The golf club heads of # 5 to # 7 have a relatively large “groove area ratio”, but have a large difference in spin amount between dry and wet conditions. This is considered to be caused by the small “cross-sectional area ratio” (59%, 63%, and 50%, respectively). The golf club heads of # 13 and # 15 have the smallest (70%) “cross-sectional area ratio” among the golf club heads of # 11 to # 15, but are wet compared to the golf club heads of # 5 to # 7. Small decrease in spin rate

  Based on the above experimental results, it can be seen that the amount of spin during wet can be improved by the balance between the “groove area ratio” and the “cross-sectional area ratio”. From the “groove area ratio” and “cross-sectional area ratio” of the golf club heads # 11 to # 15, the “groove area ratio” is 35% or more and the “cross-sectional area ratio” is 70% or more. It can be said that a golf club with a small decrease in spin rate can be obtained.

  When the golf club head of the present invention is used for competition, the groove width Wr on the rule needs to be 0.9 (mm) or less. However, if the groove width Wr on the rule is too narrow, the cross-sectional area of the groove is also narrowed. In the # 13 golf club head, the groove width Wr on the rule is set to 0.6 (mm), but the amount of spin when wet is greatly reduced compared to the golf club heads of # 11, # 12, # 14 and # 15. Not done. Therefore, the ruled groove width Wr of the score line groove of the golf club head of the present invention is preferably 0.6 (mm) or more and 0.9 (mm) or less.

<Evaluation experiment of narrow groove>
FIG. 10 shows the results of an experiment in which the spin amount of a ball was measured for golf club heads # 21, # 22, and # 31 to # 37 having different narrow groove specifications. Golf club heads # 21, # 22 and # 31 to # 37 are all sand wedges having a loft angle of 56 degrees, and the arc-shaped fine grooves 30 shown in FIG. 1 are formed on the face surface by milling. is there. Further, the specification of the score line groove is common, and the cross-sectional shape shown in FIG.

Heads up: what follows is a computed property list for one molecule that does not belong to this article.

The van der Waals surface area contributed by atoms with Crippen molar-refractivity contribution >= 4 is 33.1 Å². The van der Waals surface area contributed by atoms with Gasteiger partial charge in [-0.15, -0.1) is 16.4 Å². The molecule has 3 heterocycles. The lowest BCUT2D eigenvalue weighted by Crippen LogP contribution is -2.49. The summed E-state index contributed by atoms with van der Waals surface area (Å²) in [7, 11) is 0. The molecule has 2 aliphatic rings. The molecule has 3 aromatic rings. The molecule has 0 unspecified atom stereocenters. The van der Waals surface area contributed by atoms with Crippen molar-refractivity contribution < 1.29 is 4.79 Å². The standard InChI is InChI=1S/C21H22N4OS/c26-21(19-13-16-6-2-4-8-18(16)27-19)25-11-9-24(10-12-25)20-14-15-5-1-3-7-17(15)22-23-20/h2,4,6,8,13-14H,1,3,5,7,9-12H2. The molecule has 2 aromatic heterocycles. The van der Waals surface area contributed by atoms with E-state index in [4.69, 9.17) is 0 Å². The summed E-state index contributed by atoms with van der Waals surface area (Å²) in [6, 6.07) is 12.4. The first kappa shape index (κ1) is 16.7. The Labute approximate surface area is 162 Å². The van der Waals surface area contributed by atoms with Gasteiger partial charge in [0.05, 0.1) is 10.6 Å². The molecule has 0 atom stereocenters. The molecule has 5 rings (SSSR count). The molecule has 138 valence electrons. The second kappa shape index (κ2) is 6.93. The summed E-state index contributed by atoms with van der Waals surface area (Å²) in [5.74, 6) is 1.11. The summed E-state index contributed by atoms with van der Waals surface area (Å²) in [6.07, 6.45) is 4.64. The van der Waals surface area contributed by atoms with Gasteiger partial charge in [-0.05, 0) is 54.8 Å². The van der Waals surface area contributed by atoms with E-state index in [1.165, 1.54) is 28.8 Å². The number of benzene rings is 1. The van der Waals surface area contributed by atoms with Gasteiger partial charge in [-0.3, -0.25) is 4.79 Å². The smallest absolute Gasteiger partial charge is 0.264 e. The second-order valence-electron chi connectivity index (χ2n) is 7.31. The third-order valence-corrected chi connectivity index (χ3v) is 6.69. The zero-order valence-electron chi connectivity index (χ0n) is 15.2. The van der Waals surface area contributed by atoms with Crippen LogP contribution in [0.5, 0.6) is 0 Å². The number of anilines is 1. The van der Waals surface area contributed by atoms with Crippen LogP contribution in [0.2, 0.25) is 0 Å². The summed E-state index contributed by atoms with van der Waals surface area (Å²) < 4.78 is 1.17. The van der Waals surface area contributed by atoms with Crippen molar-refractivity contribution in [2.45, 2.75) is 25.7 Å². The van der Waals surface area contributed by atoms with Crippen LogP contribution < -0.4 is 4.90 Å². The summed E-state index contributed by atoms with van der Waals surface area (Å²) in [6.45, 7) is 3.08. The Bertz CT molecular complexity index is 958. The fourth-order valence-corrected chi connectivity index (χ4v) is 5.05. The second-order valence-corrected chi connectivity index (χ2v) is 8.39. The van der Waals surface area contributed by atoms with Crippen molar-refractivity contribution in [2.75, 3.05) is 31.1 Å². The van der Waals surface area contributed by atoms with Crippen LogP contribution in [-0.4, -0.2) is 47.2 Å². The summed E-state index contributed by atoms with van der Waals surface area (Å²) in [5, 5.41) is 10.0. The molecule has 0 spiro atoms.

In each of the golf club heads # 21, # 22, and # 31 to # 37, a cutting tool having a radius (rt of FIG. 4) of 37.5 mm was used for milling the narrow groove 30.

  In FIG. 10, “θ0” is θ0 shown in FIG. 1, and is an angle formed by the arrangement direction of the narrow grooves 30 (d0 in FIG. 1) and the score line grooves. “Ra” is an actual measurement value of the surface roughness (arithmetic average roughness) of the portion of the face surface where the fine grooves are formed.

  In FIG. 10, “spin amount” indicates the spin amount of the ball. The amount of spin of the ball is calculated by changing the position of the mark by marking a ball on the surface of the ball in advance and shooting the ball at impact with a video camera.

  The experiment was conducted by using three golf clubs with golf club heads # 21, # 22 and # 31 to # 37, respectively, and three testers hit the ball aiming at a target 40 yards away from the rough. . Three testers hit five balls each when the face surface was perpendicular to the target direction and when the face surface was opened. The angle at which the face surface was opened was left to the examiner.

  Of “spin amount” in FIG. 10, “normal” is the average value of the spin amount of the ball when the face surface is perpendicular to the target direction, and “open” is the average of the spin amount of the ball when the face surface is opened. Value.